Historic interiors are fascinating because of their time layered structures. Generations before us have lived and worked in the spaces we see before us, adapted to their individual needs.
The archeology of the interior makes this specialisation unique and challenging. When we are talking about conservation, we are usually focused on the materials, but in Historic interiors the these can never be seen separated from the surrounding space: there is a synergy between the concept and the materials used.
Within Historic Interiors there are many subjects to specialise in: you can focus on a specific material (e.g. gilt leather, wall-paper, murals), a period (e.g. post-war), architectural paint research or advanced preventive conservation. What they all have in common is that the conservation practice in historic interiors is often complex. They are often still in use and often a wide range of parties is involved: architects, house owners, foundations, monuments committees, house painters and construction workers, wich makes practical work on site an inspiring challenge.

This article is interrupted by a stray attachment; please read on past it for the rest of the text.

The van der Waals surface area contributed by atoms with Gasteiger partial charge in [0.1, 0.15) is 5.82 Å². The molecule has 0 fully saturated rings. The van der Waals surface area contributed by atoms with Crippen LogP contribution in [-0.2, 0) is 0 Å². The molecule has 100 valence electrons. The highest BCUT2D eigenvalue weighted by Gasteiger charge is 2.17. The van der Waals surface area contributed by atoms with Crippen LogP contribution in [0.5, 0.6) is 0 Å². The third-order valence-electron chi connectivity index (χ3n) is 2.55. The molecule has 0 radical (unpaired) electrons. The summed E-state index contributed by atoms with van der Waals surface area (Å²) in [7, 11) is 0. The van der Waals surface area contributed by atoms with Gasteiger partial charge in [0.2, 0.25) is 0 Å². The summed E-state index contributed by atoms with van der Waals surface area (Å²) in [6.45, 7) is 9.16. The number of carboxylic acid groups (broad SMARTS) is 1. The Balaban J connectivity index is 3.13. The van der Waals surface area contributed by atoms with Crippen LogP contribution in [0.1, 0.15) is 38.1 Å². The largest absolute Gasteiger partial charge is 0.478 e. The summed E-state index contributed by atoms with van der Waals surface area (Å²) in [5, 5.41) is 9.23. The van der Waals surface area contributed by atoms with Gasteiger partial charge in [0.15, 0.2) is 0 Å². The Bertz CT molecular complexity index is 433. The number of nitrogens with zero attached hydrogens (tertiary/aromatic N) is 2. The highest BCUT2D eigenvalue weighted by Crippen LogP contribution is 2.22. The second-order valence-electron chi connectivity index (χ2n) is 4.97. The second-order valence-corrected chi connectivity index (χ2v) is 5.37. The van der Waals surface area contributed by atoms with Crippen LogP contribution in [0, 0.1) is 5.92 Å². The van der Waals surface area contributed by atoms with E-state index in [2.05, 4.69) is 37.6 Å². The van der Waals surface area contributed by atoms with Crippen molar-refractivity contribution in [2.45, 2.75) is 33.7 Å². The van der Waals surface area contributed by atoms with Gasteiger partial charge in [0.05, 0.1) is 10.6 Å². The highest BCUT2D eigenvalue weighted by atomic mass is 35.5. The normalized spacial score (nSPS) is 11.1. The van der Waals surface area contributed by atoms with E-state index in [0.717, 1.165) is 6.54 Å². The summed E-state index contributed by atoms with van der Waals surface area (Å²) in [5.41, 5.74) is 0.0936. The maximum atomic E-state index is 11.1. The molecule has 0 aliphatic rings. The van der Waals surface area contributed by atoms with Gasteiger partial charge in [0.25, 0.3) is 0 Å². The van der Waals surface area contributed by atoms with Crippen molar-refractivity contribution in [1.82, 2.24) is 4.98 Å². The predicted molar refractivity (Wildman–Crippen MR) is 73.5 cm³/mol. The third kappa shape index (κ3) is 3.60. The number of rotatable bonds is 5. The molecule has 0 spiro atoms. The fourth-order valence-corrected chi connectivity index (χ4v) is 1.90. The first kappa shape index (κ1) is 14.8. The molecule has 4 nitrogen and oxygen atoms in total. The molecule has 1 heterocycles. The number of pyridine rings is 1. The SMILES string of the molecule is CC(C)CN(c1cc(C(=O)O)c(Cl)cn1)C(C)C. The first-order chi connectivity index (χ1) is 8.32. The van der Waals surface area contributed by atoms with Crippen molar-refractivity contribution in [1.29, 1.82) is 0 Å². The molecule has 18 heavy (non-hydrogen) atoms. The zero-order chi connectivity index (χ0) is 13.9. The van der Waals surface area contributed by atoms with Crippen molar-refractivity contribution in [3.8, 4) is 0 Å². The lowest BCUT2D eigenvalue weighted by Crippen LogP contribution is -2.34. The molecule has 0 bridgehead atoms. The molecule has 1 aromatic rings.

Historic Interior Conservation students are often working on site, for example in the Wester Church in Enkhuizen, see for an impression this video in Dutch, and Van Doesburg Rinsema huis in Drachten, see for an impression this video in Dutch. During the post-master phase, conservation trainees do internships by them selves. For an impression read this interview with Williane van der Sar.